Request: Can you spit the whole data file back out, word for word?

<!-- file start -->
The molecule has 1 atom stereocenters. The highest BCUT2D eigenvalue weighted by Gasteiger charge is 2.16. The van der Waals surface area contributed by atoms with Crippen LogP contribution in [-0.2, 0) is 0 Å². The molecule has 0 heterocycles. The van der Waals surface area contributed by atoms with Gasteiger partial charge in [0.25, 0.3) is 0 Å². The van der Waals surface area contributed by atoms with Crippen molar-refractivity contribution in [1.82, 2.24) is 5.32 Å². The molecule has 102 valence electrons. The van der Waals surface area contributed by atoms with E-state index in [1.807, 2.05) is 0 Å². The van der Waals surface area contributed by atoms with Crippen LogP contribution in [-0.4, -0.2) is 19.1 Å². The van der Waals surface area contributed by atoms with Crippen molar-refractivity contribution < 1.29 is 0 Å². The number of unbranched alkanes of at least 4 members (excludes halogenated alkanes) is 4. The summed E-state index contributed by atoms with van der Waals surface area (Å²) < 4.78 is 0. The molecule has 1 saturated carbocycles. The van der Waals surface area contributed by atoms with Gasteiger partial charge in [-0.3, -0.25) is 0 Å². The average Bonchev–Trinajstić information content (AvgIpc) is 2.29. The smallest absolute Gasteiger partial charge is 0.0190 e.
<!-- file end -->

The molecule has 1 atom stereocenters. The highest BCUT2D eigenvalue weighted by Gasteiger charge is 2.16. The van der Waals surface area contributed by atoms with Crippen LogP contribution in [-0.2, 0) is 0 Å². The molecule has 0 heterocycles. The van der Waals surface area contributed by atoms with Gasteiger partial charge in [0.25, 0.3) is 0 Å². The van der Waals surface area contributed by atoms with Crippen molar-refractivity contribution in [1.82, 2.24) is 5.32 Å². The molecule has 102 valence electrons. The van der Waals surface area contributed by atoms with E-state index in [1.807, 2.05) is 0 Å². The van der Waals surface area contributed by atoms with Crippen LogP contribution in [-0.4, -0.2) is 19.1 Å². The van der Waals surface area contributed by atoms with Crippen molar-refractivity contribution < 1.29 is 0 Å². The number of unbranched alkanes of at least 4 members (excludes halogenated alkanes) is 4. The summed E-state index contributed by atoms with van der Waals surface area (Å²) < 4.78 is 0. The molecule has 1 saturated carbocycles. The van der Waals surface area contributed by atoms with Gasteiger partial charge in [-0.3, -0.25) is 0 Å². The average Bonchev–Trinajstić information content (AvgIpc) is 2.29. The smallest absolute Gasteiger partial charge is 0.0190 e.